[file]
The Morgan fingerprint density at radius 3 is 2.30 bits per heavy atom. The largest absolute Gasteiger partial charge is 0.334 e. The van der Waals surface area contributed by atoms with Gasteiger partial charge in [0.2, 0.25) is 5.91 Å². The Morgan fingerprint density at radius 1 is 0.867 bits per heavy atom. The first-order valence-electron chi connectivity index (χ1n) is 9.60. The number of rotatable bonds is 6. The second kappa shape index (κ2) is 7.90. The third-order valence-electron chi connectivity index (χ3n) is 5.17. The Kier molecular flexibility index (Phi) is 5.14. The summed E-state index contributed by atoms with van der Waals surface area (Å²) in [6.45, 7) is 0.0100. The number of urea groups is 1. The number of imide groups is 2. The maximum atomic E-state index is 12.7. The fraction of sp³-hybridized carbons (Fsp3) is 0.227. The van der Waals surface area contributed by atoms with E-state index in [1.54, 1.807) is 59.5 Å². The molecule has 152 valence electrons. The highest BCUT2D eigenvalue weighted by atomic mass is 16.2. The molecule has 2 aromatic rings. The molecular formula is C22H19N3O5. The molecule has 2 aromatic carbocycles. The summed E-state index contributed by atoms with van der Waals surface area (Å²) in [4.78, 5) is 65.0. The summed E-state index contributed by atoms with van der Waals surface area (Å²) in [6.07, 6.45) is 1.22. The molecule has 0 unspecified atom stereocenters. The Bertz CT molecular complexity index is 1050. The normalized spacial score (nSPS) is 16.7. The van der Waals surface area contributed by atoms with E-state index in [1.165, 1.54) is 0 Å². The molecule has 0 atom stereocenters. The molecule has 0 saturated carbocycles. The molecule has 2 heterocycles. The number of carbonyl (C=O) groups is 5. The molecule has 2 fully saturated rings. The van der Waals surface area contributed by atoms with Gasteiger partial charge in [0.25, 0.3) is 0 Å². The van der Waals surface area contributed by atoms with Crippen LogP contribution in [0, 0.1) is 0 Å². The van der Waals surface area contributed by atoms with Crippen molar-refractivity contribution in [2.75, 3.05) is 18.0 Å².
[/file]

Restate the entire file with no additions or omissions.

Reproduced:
The Morgan fingerprint density at radius 3 is 2.30 bits per heavy atom. The largest absolute Gasteiger partial charge is 0.334 e. The van der Waals surface area contributed by atoms with Gasteiger partial charge in [0.2, 0.25) is 5.91 Å². The Morgan fingerprint density at radius 1 is 0.867 bits per heavy atom. The first-order valence-electron chi connectivity index (χ1n) is 9.60. The number of rotatable bonds is 6. The second kappa shape index (κ2) is 7.90. The third-order valence-electron chi connectivity index (χ3n) is 5.17. The Kier molecular flexibility index (Phi) is 5.14. The summed E-state index contributed by atoms with van der Waals surface area (Å²) in [6.45, 7) is 0.0100. The number of urea groups is 1. The number of imide groups is 2. The maximum atomic E-state index is 12.7. The fraction of sp³-hybridized carbons (Fsp3) is 0.227. The van der Waals surface area contributed by atoms with E-state index in [1.54, 1.807) is 59.5 Å². The molecule has 152 valence electrons. The highest BCUT2D eigenvalue weighted by atomic mass is 16.2. The molecule has 2 aromatic rings. The molecular formula is C22H19N3O5. The molecule has 2 aromatic carbocycles. The summed E-state index contributed by atoms with van der Waals surface area (Å²) in [4.78, 5) is 65.0. The summed E-state index contributed by atoms with van der Waals surface area (Å²) in [6.07, 6.45) is 1.22. The molecule has 0 unspecified atom stereocenters. The Bertz CT molecular complexity index is 1050. The normalized spacial score (nSPS) is 16.7. The van der Waals surface area contributed by atoms with E-state index in [1.165, 1.54) is 0 Å². The molecule has 0 atom stereocenters. The molecule has 0 saturated carbocycles. The molecule has 2 heterocycles. The number of carbonyl (C=O) groups is 5. The molecule has 2 fully saturated rings. The van der Waals surface area contributed by atoms with Gasteiger partial charge in [0.25, 0.3) is 0 Å². The van der Waals surface area contributed by atoms with Crippen LogP contribution in [0, 0.1) is 0 Å². The van der Waals surface area contributed by atoms with Crippen molar-refractivity contribution in [2.75, 3.05) is 18.0 Å².